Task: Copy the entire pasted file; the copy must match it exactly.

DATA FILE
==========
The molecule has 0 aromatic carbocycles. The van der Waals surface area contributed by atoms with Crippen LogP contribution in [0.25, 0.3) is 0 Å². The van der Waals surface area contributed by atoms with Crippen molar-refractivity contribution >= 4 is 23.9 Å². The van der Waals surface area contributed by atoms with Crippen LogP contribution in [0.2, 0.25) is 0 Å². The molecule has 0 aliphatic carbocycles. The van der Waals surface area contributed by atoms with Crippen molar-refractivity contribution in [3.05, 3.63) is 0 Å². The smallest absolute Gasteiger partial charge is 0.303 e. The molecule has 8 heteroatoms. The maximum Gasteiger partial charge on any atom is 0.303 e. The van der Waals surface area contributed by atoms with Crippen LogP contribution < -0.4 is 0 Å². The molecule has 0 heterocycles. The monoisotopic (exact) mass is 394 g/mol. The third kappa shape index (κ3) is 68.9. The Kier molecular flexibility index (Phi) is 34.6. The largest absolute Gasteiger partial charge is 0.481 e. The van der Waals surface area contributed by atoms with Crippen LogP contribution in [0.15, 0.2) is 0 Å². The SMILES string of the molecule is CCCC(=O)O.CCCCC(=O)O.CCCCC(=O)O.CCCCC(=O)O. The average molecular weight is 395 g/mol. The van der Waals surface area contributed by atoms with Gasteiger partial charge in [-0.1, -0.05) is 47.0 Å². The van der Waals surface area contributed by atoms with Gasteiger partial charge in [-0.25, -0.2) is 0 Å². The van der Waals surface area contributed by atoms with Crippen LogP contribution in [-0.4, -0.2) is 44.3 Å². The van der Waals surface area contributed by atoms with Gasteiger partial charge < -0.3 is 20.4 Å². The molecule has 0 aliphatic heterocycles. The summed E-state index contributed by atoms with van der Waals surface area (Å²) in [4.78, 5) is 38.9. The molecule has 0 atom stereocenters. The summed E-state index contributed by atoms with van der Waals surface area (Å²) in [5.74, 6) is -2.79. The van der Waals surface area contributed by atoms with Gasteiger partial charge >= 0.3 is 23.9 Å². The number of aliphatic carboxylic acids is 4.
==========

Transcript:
The molecule has 0 aromatic carbocycles. The van der Waals surface area contributed by atoms with Crippen LogP contribution in [0.25, 0.3) is 0 Å². The van der Waals surface area contributed by atoms with Crippen molar-refractivity contribution >= 4 is 23.9 Å². The van der Waals surface area contributed by atoms with Crippen LogP contribution in [0.2, 0.25) is 0 Å². The molecule has 0 aliphatic carbocycles. The van der Waals surface area contributed by atoms with Crippen molar-refractivity contribution in [3.05, 3.63) is 0 Å². The smallest absolute Gasteiger partial charge is 0.303 e. The molecule has 8 heteroatoms. The maximum Gasteiger partial charge on any atom is 0.303 e. The van der Waals surface area contributed by atoms with Crippen LogP contribution < -0.4 is 0 Å². The molecule has 0 heterocycles. The monoisotopic (exact) mass is 394 g/mol. The third kappa shape index (κ3) is 68.9. The Kier molecular flexibility index (Phi) is 34.6. The largest absolute Gasteiger partial charge is 0.481 e. The van der Waals surface area contributed by atoms with Crippen LogP contribution in [0.15, 0.2) is 0 Å². The SMILES string of the molecule is CCCC(=O)O.CCCCC(=O)O.CCCCC(=O)O.CCCCC(=O)O. The average molecular weight is 395 g/mol. The van der Waals surface area contributed by atoms with Gasteiger partial charge in [-0.1, -0.05) is 47.0 Å². The van der Waals surface area contributed by atoms with Gasteiger partial charge in [-0.25, -0.2) is 0 Å². The van der Waals surface area contributed by atoms with Crippen LogP contribution in [-0.4, -0.2) is 44.3 Å². The van der Waals surface area contributed by atoms with Gasteiger partial charge < -0.3 is 20.4 Å². The molecule has 0 aliphatic heterocycles. The summed E-state index contributed by atoms with van der Waals surface area (Å²) in [4.78, 5) is 38.9. The molecule has 0 atom stereocenters. The summed E-state index contributed by atoms with van der Waals surface area (Å²) in [5.74, 6) is -2.79. The van der Waals surface area contributed by atoms with Gasteiger partial charge >= 0.3 is 23.9 Å². The number of aliphatic carboxylic acids is 4.